Color Guard Gears Up for the Start of a New Season

By Ryan Hartley, Photography Editor

The indoor color guard is preparing for the 2018-19 season and is more confident than ever that flags will fly higher, rifles will spin faster and sabers will soar longer than ever before.

Many students involved in the program are excited to get the season started, as this year the show will be more advanced as the guard moves to a higher division.

Senior Bryanna Stimmel, a four-year member of the guard, knows the structure of the guard well.

 Lili Teal

“At Susquehannock, the color guard has been divided into two guards over the past three seasons, gold/bronze and white. At the end of last year’s season, the white guard came to know that they were moving up to blue class the following season,” said Stimmel.

The color guard sport is divided into divisions, much like other sports are divided into junior varsity and varsity.

The color guard has a gold/bronze guard, comparable to JV, and a blue guard, much like a varsity division.

Senior Barbara Barrett is a five year member of the indoor drill winter guard.

“We compete in KIDA, a circuit in which color guard, drumline, and dance units can compete against their respective opponents. The groups are organized into sub-categories or ‘classes’ based on the groups level of skill. We have two color guards, a bronze level (the lowest competitive division, strictly for younger programs who are still developing their skills within the students) and a Blue level (relatively advanced, can demonstrate proficient to advanced skills and understanding of the activity),” said Barrett.

The show this year will reflect the intensive move into a higher division of KIDA, Keystone Indoor Drill Association, and the need for consistent growth within the sport.

“[The show] will be more emotionally and conceptually advanced than most of our previous shows, simply due to our improvement of the program and the requirements of being in blue class,” said Barrett.

Throughout the season, the guard has around eight competitions at various high schools, each  on a Saturday.

However, this year, the Susquehannock guard has the opportunity to add a competition that will increase the notoriety of Susquehannock High School across the nation.

“…this year the blue guard is traveling to a WGI (World Guard International) power-regional, competing against 30 other color guards and having the opportunity to compete on the same floor as some of the best color guards in the country for a whole weekend,” said Barrett.

Lili Teal

Junior Jemma Delozier has been in the winter guard for four seasons and is an integral part of the team.

“Color Guard forces the performer to manipulate the objects into themselves as an extension of their body. Colorguard is a show. We tell stories and create a whole world on one floor,” said Delozier.

The art and sport of color guard can be most commonly seen on the football field with the accompaniment of the marching band.

However, the group performs on their own during the winter season as a full “sport of the arts,” as stated by KIDA, and has value to students performing along with the current instructor, Chrissy Drouin.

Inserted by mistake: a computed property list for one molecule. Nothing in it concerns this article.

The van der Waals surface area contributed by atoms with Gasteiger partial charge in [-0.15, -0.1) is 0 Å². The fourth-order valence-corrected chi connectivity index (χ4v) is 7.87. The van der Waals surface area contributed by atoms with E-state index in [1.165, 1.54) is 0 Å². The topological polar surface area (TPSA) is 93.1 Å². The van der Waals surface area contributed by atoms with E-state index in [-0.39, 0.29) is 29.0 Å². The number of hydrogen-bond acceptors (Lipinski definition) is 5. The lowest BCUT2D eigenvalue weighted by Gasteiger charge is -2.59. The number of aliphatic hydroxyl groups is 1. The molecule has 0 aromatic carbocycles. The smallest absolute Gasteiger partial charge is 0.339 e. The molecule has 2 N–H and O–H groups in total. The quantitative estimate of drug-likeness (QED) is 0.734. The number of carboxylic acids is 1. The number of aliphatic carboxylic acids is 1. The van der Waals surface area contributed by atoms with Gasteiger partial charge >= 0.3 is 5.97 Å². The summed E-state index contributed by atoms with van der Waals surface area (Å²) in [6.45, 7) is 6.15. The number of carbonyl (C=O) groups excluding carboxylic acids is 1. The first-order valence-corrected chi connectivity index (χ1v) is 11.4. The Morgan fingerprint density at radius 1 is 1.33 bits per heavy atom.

“Practice was tough, and not all of our relationships with each other were perfect, but that never took away from the thrill of performing under another school’s gym lights in front of a large group of people all cheering for our perfect executions,” said Stimmel.

The sport of colorguard is intensive, hard work much like other sports, as many students can testify to.

“As our success kept growing, we were all pushed to do harder, more intricate work. I cannot count how many times we had to stop mid run-through to restart because our instructor knew we could do better,” said Stimmel.

As stated by students, the art of color guard is not just a simple throwing of swords and flags.

“We are also much more elegant than most sports, but by definition, color guard is a sport. We compete weekly as a team against others just as any other sport does,” said Barrett.

The art of color guard is a hard task to accomplish.

“Color guard is something that not everyone can do- it takes a lot of practice for everyone in the activity to improve, but for some that may be more coordinated in the feet than the hands or vice versa, it might be more difficult than it is for others,” said Barrett.

The guard season for this year has already begun and will end towards the beginning of April.

Although practices have started, it takes a lot to prepare a show to be performed.

“The first couple practices are working on color guard basics mixed with learning work that most likely weens its way into the show. The hardest part of getting ready for an indoor season is getting in shape,” said Stimmel.

Lili Teal

Last season, the guard won first place in many competitions and ultimately received seventh place in championships.

Although seventh can seem unimpressive, the point scores were closer than ever before, and the difference between ninth and fourth places may not have been vastly apart in value.

The first competition the guard will compete in this year will be Jan. 19 at East Pennsboro Area High School and will feature Delozier, Barrett and many more accomplished Susquehannock students.